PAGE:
The Ten Commandments of Mentoring

Is mentoring something that interests you? I have been doing a lot of research into different styles and approaches and guidelines to mentoring in recent weeks in an effort to expand my own skills and knowledge base in that area. In particular I have been looking for material which is easy to pass on.

Some guides I have found helpful. Some not so. Some seemed so directionless; focussed more on preventing slips than moving forwards towards personal transformation. To be honest some of the secular approaches seemed more useful than the Christian ones. But one Christian approach I found succinct yet reasonably comprehensive was that outlined in “Connecting: The Mentoring Relationships You Need To Succeed In Life,” by Paul Stanley and Robert Clinton. In particular I liked their chapter on the Ten Commandments of Mentoring which I summarise and paraphrase here:

Commandment 1: Relationship. All mentoring begins with relationship and the stronger the relationship you establish, the greater the empowerment, so focus on that.

Commandment 2: Purpose. Disappointments in mentoring can frequently be traced back to differing or unfulfilled expectations in the purpose of the relationship. So the purpose should be jointly agreed on at the beginning of the relationship. The rest of these commandments all deal with important areas of expectation.

Commandment 3: Regularity. Disappointments can arise from differing expectations as to the regularity of meetings between mentor and mentoree, so it is best to set some ground rules up front both for regular meeting times and impromptu interactions.

Commandment 4: Accountability. Mutual responsibility is an important mentoring dynamic and usually it does not just happen, you need to plan for it. Agree together on how you will establish and monitor mentoring tasks.

Commandment 5 : Communication mechanisms. Frequently mentors see something in a mentoree that needs correction. How and when to communicate this is important to clarify early in the relationship and this is particularly important in peer to peer relationships.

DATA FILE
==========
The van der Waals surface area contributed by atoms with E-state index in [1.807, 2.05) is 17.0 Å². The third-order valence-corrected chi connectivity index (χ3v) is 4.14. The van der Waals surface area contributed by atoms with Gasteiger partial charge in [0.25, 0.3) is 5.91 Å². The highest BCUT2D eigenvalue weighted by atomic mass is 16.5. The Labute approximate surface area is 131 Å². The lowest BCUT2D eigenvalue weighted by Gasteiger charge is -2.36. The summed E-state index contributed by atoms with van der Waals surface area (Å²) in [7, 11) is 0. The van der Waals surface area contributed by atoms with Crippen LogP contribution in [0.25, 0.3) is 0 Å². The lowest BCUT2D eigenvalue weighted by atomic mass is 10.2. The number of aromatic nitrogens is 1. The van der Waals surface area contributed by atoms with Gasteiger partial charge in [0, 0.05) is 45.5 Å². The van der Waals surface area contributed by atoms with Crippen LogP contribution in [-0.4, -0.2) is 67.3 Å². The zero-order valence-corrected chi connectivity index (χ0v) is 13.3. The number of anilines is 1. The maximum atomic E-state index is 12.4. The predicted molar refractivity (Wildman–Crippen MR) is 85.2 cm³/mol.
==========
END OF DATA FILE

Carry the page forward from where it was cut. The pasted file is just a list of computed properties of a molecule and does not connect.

Commandment 6: Confidentiality. The last commandment was concerned with communication within the relationship. This commandment is concerned with communication beyond it. Several factors influence the level of confidentiality – some people are more vulnerable, some are more open. A mentoring relationship must honour the participants’ personalities and feelings. You should explore and clarify this up front, but in more counselling style relationships you should consider all things confidential and not to be shared without permission.

Commandment 7: Life cycles of mentoring. Periods of mentoring may vary in length of time for empowerment to happen, but avoid open ended mentoring relationships. If you assume that the given purpose and accountability measures will take six months, set up a smaller goal of three months with evaluation. Then you can both back out without loosing face if it doesn’t meet expectations. On the other hand, if it goes well you can continue the relationship and set up a new evaluation point.

Commandment 8: Evaluation. No mentoring relationship is ideal. Expectations are seldom totally realised. Evaluation allows for mid course correction.

Commandment 9: Expectations. While the last commandment is mainly the responsibility of the mentor, this commandment is mainly the responsibility of the mentoree. Use evaluation and feedback to modify your expectations so that they fit your real life mentoring situation. There is empowerment in reaching realistic expectations.

Commandment 10: Closure. Begin with the end in mind. A happy ending for a mentoring experience involves closure, in which both parties evaluate, recognise how and where empowerment has occurred, and mutually end the mentoring relationship. This is probably the most violated of all the commandments.

So what about you? What have you found helpful? Unhelpful? Is there anything you would add? What have you learned from your own mentoring experiences?

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